Here you'll find a visual representation of the source file, as a waveform with different colours that represent the frequencies most dominant, in that part of the audio. Red colours are used for sounds with low-frequency content and lighter colours are used for sounds with higher frequency content.
Main waveform: A large waveform that shows a snapshot of the source file audio, with the playhead in the centre. Clip-in and out points are illustrated by small coloured flags known as Cues. Click & drag on the waveform with your mouse to scrub through the audio and 'drag' the playhead through the loaded source file. Use the + or - buttons on your keyboard to zoom in and out of the waveform, or use the scroll wheel on your mouse.
Waveform overview: This smaller waveform shows the entire source file as an overview, and also shows the cue points and current position of the playhead. Click on a section of the waveform overview to move the main waveform snapshot directly to that position in the source file. Click & drag horizontally to scrub through the entire source file.
Playhead: The white vertical marker that appears directly in the centre of the Main waveform, which illustrates the current playback position, and moves through the waveform as the source file is played.
Cue: Cues are colored markers placed in the audio waveform, which assign playback positions for the Pads and any clips created from those Pads. You can trigger Cues by clicking on their corresponding Pads with your mouse, or alternatively by triggering MIDI notes or using your computer's keyboard. Cues can be made up of a start point, an endpoint, and the region between these two points which define the Pad, and any subsequent Clips.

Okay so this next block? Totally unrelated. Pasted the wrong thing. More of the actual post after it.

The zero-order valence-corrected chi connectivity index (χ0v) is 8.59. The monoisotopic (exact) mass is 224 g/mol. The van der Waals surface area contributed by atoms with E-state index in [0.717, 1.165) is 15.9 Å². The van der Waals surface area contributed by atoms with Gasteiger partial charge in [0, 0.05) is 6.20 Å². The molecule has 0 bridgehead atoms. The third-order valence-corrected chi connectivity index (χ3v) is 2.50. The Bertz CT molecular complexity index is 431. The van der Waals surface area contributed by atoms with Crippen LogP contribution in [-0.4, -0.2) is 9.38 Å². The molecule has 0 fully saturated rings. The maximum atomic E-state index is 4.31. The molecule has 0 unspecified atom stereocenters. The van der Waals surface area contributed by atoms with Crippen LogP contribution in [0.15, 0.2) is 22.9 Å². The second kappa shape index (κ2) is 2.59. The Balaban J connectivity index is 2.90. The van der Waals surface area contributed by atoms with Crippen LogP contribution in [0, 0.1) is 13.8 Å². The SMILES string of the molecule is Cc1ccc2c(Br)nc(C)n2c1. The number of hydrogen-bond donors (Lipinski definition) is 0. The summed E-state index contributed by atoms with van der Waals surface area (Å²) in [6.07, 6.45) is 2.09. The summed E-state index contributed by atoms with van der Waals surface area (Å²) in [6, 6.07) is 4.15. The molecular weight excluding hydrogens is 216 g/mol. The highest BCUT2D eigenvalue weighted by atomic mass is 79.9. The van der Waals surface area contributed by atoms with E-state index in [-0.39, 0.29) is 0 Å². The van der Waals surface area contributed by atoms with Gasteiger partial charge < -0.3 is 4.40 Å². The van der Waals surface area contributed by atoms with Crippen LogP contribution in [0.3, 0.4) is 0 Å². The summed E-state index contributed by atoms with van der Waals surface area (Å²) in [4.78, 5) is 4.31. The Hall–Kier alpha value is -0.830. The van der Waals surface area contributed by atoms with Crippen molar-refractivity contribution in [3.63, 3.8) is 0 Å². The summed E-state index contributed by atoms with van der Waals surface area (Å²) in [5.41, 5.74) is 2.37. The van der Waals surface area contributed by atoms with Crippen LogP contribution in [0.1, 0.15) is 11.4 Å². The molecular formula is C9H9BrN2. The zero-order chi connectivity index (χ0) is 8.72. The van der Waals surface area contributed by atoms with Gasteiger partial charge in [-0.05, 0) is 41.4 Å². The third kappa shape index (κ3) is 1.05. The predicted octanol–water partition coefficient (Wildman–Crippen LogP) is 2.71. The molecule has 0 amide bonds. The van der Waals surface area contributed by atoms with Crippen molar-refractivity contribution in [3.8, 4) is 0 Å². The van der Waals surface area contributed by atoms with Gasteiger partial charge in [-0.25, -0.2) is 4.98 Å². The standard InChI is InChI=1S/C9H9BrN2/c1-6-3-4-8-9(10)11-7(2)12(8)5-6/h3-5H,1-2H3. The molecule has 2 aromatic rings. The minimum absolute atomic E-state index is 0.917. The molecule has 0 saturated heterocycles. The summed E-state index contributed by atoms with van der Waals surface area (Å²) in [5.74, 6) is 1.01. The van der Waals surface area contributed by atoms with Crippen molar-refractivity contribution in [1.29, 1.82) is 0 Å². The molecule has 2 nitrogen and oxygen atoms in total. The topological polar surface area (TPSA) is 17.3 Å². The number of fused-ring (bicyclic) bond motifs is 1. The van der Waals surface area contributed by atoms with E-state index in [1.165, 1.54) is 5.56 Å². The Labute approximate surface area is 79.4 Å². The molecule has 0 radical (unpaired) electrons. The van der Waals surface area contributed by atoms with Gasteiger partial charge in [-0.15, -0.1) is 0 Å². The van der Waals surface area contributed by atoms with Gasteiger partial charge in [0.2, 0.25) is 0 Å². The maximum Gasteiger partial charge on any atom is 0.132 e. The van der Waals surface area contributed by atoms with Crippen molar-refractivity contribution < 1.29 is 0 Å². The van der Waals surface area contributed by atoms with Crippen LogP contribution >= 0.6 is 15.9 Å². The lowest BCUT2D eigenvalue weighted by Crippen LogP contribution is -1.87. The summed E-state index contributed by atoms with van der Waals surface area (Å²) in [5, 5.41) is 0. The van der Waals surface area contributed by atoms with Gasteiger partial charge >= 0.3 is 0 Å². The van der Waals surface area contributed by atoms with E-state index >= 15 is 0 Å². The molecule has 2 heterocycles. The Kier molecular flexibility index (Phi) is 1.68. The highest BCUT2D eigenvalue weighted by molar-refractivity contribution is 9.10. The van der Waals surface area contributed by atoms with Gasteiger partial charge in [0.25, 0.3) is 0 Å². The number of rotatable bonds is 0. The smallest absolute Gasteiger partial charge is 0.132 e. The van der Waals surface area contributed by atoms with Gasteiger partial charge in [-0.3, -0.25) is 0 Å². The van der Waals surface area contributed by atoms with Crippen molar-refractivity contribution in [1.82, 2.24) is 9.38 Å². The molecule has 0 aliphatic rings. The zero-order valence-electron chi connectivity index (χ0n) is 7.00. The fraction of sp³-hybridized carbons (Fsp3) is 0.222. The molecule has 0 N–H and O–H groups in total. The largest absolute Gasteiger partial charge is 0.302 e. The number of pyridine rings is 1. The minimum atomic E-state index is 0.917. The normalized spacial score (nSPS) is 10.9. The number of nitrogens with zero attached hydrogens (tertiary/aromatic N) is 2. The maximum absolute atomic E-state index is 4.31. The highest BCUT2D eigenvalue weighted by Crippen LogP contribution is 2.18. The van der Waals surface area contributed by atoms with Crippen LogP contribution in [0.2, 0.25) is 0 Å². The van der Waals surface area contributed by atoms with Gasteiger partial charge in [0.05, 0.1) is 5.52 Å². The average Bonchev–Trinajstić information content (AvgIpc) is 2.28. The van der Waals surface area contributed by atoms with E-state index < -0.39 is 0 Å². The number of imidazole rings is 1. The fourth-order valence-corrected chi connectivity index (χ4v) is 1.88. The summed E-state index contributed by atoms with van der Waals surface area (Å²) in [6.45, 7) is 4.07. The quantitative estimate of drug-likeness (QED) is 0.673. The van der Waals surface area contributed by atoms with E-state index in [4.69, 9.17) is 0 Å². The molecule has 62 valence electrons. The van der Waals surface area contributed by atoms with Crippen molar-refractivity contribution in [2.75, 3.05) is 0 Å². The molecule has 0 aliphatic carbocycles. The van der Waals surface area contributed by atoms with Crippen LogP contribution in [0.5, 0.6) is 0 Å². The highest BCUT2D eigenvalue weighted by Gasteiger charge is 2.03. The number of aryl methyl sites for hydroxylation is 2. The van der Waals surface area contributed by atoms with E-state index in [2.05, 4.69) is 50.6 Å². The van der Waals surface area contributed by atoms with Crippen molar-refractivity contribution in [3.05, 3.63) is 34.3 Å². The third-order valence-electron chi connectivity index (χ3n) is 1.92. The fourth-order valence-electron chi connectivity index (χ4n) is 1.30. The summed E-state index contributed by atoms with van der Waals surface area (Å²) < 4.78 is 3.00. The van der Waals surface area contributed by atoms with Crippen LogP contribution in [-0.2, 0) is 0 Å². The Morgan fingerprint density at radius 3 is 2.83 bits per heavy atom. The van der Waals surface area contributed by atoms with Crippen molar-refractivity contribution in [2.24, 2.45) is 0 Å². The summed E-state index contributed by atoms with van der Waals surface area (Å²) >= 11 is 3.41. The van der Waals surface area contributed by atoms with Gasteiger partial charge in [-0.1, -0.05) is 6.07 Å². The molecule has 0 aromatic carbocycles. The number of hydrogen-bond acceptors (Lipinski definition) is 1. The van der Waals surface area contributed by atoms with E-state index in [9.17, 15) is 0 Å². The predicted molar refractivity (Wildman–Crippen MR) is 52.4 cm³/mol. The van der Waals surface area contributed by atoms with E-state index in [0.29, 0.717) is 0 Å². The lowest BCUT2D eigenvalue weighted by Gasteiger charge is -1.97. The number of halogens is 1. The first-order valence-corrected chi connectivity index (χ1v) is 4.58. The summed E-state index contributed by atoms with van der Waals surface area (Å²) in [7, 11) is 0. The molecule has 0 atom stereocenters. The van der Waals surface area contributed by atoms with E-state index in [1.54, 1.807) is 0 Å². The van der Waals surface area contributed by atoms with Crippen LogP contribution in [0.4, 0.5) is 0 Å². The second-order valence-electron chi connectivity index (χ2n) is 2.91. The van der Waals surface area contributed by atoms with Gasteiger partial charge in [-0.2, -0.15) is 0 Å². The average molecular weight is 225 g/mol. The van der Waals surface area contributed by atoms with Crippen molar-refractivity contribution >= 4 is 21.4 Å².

Cue start: Near the top of each Cue is a small handle or flag that illustrates the start point of a Pad. Click & drag on the Cue start point, in the Main waveform, to move the Cue point to different parts of the source file.
Cue end: Near the bottom of each Cue is a small handle or flag, that illustrates the endpoint of a Pad. By default, Cue points will automatically place the Cue endpoint on the same position in the waveform as the Cue start - these Pads will play until the end of the source file when triggered. Click & drag on the Cue endpoint, in the Main waveform, to specify a place for the Pad to stop playing - this will also create a Pad region.
Cue region: The space between a Cue start point and Cue end point, which is illustrated by a shaded area matching the color of the Pad, and also indicates the length of a triggered Pad. The Cue region can be modified only when a Pad is first selected (pictured above).
Clip region: The space between a Cue start point and Cue end point, which is illustrated by muted, greyed out area outside of the Clip region, which is editable by first selecting an Audio Clip in the Audio Track timeline. This directly affects the selected Clip length or position (depending on whether the Cue start point or Cue end point is moved).
The Clip region can also be modified directly as explained in the Audio Track in the Song View section.
Beat Grid Mode: Click the ‘Grid’ button to enable Beat Grid Mode. Use this mode to make any corrections you wish to an audio samples beat grids for a more accurate reading. For more information about this mode, see the Overview: Editing Beat Grids section here.”